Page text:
Step 2: Designing the Tank

I thought the space between the three bars before the headset was a waste and thought that it would be a perfect space to put a gas tank. I debated on whether to put the tank on the top bar like a regular motorcycle and blend it into the frame or to use this "wasted" space as my gas tank. The size of the tank is approximately the same as the stock tank that came with the kit.

After removing the stock tank using the correct sockets, I held up a piece of cardboard to the area that will be the tank. I used a sharpie to create the profile of the bottom bars. Then I held it in the same position and copied the profile of the top bar using a sharpie. I then cut the shape out of  the cardboard out using a razor blade. 

Step 3: Creating the Form

The form for the gas tank is made of the green foam that you can pick up at arts and craft stores. The foam is the type that you stick artificial flowers into as a base. I don't recommend using it if you don't want to cut a hole to remove the foam. Styrofoam is the only foam I know of that dissolves with any solvent.

You need to glue these foam blocks together and use masking tape in order to put pressure on the pieces being glued together.  You then stick some dowels into the form to further strengthen the foam. After the glue has dried, remove the masking tape and then take the cardboard template you made in the step before and draw the pattern onto the foam using a sharpie.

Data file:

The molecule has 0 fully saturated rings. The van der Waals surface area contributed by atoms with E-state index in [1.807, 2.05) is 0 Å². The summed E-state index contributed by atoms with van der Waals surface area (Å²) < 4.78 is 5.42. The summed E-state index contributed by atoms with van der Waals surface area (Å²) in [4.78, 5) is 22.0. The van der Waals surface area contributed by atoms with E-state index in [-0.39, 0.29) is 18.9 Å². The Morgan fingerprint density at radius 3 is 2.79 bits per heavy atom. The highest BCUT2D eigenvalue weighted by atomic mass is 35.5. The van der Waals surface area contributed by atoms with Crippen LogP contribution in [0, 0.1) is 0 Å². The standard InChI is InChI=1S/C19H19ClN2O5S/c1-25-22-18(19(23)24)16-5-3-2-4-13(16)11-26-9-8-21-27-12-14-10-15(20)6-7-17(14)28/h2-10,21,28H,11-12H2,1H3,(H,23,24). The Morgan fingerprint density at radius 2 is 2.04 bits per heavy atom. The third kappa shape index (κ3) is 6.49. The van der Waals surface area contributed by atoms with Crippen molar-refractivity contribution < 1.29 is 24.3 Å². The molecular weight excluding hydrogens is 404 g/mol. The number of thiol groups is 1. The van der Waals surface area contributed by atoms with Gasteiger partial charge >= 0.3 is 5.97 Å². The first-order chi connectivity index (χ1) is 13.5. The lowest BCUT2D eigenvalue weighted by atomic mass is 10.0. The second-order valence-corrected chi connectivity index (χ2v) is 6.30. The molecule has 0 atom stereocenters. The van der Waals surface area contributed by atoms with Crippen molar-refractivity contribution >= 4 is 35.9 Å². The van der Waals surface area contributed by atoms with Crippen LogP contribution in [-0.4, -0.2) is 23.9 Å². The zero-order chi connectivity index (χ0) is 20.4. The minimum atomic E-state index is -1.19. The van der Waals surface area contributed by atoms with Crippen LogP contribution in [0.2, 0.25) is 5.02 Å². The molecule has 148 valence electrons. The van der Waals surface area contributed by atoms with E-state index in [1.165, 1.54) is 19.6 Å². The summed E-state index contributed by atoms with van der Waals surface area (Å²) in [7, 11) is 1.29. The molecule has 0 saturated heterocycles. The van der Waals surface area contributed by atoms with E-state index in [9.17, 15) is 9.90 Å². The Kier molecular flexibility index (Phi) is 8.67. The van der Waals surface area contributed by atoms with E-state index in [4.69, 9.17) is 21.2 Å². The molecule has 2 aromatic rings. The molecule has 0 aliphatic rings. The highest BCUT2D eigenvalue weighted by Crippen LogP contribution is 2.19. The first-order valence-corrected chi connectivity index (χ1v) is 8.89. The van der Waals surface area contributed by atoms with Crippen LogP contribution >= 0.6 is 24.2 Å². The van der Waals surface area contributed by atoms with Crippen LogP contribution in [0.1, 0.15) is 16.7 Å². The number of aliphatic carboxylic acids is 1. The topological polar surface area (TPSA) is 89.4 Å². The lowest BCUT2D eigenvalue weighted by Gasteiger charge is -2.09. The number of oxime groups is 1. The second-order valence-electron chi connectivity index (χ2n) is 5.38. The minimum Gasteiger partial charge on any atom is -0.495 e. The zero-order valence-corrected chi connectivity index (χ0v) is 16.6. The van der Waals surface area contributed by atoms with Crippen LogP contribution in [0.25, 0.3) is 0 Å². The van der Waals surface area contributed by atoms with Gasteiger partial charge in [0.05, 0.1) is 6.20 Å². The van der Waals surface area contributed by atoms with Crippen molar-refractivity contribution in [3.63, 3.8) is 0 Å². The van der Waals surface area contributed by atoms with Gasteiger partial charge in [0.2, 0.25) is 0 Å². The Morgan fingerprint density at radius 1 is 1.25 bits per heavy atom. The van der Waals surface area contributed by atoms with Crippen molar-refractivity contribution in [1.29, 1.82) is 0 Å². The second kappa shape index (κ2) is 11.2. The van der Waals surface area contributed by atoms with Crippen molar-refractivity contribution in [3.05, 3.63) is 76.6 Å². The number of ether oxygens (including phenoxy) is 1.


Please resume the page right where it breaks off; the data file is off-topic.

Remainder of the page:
Use a bandsaw in order to cut out the basic shape. Make sure your table is level on the bandsaw or else you will end up with one side of your tank being a little larger than the other. Cut just outside the line you made so that you can use the rasp or 320 sandpaper to hone the material down to the shape you want.  The dowels in the foam will cause a little resistance when you reach them while cutting. 

I then found the center line of the tank on the part that will be the top. I wanted to make a tear drop style tank so after measuring 1 and 1/2 inches on each side of the center line at the rear of the tank, I used a straight piece of cardboard and created a teardrop shape starting about 4 inches from the front of the tank to the two marks on the back of the tank. I then used a bandsaw to cut these two lines to create the teardrop shape.  Before sanding, it looks like a coffin as viewed from the top.
Your design for the tank as viewed from the top will be different then mine depending on the style that you want to achieve. 

After the basic shape was cut out, I used a sanding block with 320 grit and a rasp to shape the tank as I pleased. You will need to make the foam a little smaller than the final tank due to the fiberglass cloth and epoxy resin. Since my tank is inside a void in the frame, I had to make sure it was small enough to fit after the tank is created.